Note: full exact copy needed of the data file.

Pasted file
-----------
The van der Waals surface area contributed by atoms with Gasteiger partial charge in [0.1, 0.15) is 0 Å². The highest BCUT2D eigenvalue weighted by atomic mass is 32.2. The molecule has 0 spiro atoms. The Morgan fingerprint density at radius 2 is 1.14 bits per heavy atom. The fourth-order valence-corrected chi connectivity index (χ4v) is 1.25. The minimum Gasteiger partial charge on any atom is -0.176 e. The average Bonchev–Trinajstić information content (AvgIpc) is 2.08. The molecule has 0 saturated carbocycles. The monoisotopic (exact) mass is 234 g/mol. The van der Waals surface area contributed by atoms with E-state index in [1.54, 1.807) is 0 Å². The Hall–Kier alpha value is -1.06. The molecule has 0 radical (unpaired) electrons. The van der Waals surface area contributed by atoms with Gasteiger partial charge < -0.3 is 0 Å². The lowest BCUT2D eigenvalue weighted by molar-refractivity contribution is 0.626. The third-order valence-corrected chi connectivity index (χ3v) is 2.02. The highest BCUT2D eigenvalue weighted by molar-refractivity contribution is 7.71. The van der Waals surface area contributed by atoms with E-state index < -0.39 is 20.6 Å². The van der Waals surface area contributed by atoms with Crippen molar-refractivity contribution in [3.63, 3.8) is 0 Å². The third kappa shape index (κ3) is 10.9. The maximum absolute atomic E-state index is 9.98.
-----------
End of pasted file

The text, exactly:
The van der Waals surface area contributed by atoms with Gasteiger partial charge in [0.1, 0.15) is 0 Å². The highest BCUT2D eigenvalue weighted by atomic mass is 32.2. The molecule has 0 spiro atoms. The Morgan fingerprint density at radius 2 is 1.14 bits per heavy atom. The fourth-order valence-corrected chi connectivity index (χ4v) is 1.25. The minimum Gasteiger partial charge on any atom is -0.176 e. The average Bonchev–Trinajstić information content (AvgIpc) is 2.08. The molecule has 0 saturated carbocycles. The monoisotopic (exact) mass is 234 g/mol. The van der Waals surface area contributed by atoms with E-state index in [1.54, 1.807) is 0 Å². The Hall–Kier alpha value is -1.06. The molecule has 0 radical (unpaired) electrons. The van der Waals surface area contributed by atoms with Gasteiger partial charge < -0.3 is 0 Å². The lowest BCUT2D eigenvalue weighted by molar-refractivity contribution is 0.626. The third-order valence-corrected chi connectivity index (χ3v) is 2.02. The highest BCUT2D eigenvalue weighted by molar-refractivity contribution is 7.71. The van der Waals surface area contributed by atoms with E-state index < -0.39 is 20.6 Å². The van der Waals surface area contributed by atoms with Crippen molar-refractivity contribution in [3.63, 3.8) is 0 Å². The third kappa shape index (κ3) is 10.9. The maximum absolute atomic E-state index is 9.98.